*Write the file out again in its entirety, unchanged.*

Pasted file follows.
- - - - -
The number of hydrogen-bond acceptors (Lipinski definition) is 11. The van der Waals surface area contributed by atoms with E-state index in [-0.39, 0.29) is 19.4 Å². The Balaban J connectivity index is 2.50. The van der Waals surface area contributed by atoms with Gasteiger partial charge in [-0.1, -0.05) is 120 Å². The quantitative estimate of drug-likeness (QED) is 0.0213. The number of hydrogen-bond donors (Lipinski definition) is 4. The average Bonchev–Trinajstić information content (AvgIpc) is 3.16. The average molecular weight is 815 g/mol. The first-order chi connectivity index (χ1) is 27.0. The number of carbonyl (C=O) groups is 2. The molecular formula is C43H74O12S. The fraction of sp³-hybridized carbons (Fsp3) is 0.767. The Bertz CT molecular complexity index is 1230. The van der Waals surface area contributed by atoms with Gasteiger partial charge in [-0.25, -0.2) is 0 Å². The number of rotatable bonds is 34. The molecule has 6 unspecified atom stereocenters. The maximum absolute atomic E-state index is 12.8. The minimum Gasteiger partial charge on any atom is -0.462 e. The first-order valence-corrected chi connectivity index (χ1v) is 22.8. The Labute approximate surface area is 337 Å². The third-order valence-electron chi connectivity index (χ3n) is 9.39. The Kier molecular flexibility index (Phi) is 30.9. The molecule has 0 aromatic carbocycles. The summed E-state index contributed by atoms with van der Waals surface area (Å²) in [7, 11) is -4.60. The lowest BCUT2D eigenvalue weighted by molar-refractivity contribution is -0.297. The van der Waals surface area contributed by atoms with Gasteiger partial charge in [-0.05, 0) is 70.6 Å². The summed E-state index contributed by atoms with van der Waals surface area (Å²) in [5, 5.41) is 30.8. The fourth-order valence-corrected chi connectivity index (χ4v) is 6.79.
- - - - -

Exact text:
The number of hydrogen-bond acceptors (Lipinski definition) is 11. The van der Waals surface area contributed by atoms with E-state index in [-0.39, 0.29) is 19.4 Å². The Balaban J connectivity index is 2.50. The van der Waals surface area contributed by atoms with Gasteiger partial charge in [-0.1, -0.05) is 120 Å². The quantitative estimate of drug-likeness (QED) is 0.0213. The number of hydrogen-bond donors (Lipinski definition) is 4. The average Bonchev–Trinajstić information content (AvgIpc) is 3.16. The average molecular weight is 815 g/mol. The first-order chi connectivity index (χ1) is 27.0. The number of carbonyl (C=O) groups is 2. The molecular formula is C43H74O12S. The fraction of sp³-hybridized carbons (Fsp3) is 0.767. The Bertz CT molecular complexity index is 1230. The van der Waals surface area contributed by atoms with Gasteiger partial charge in [-0.25, -0.2) is 0 Å². The number of rotatable bonds is 34. The molecule has 6 unspecified atom stereocenters. The maximum absolute atomic E-state index is 12.8. The minimum Gasteiger partial charge on any atom is -0.462 e. The first-order valence-corrected chi connectivity index (χ1v) is 22.8. The Labute approximate surface area is 337 Å². The third-order valence-electron chi connectivity index (χ3n) is 9.39. The Kier molecular flexibility index (Phi) is 30.9. The molecule has 0 aromatic carbocycles. The summed E-state index contributed by atoms with van der Waals surface area (Å²) in [7, 11) is -4.60. The lowest BCUT2D eigenvalue weighted by molar-refractivity contribution is -0.297. The van der Waals surface area contributed by atoms with Gasteiger partial charge in [-0.05, 0) is 70.6 Å². The summed E-state index contributed by atoms with van der Waals surface area (Å²) in [5, 5.41) is 30.8. The fourth-order valence-corrected chi connectivity index (χ4v) is 6.79.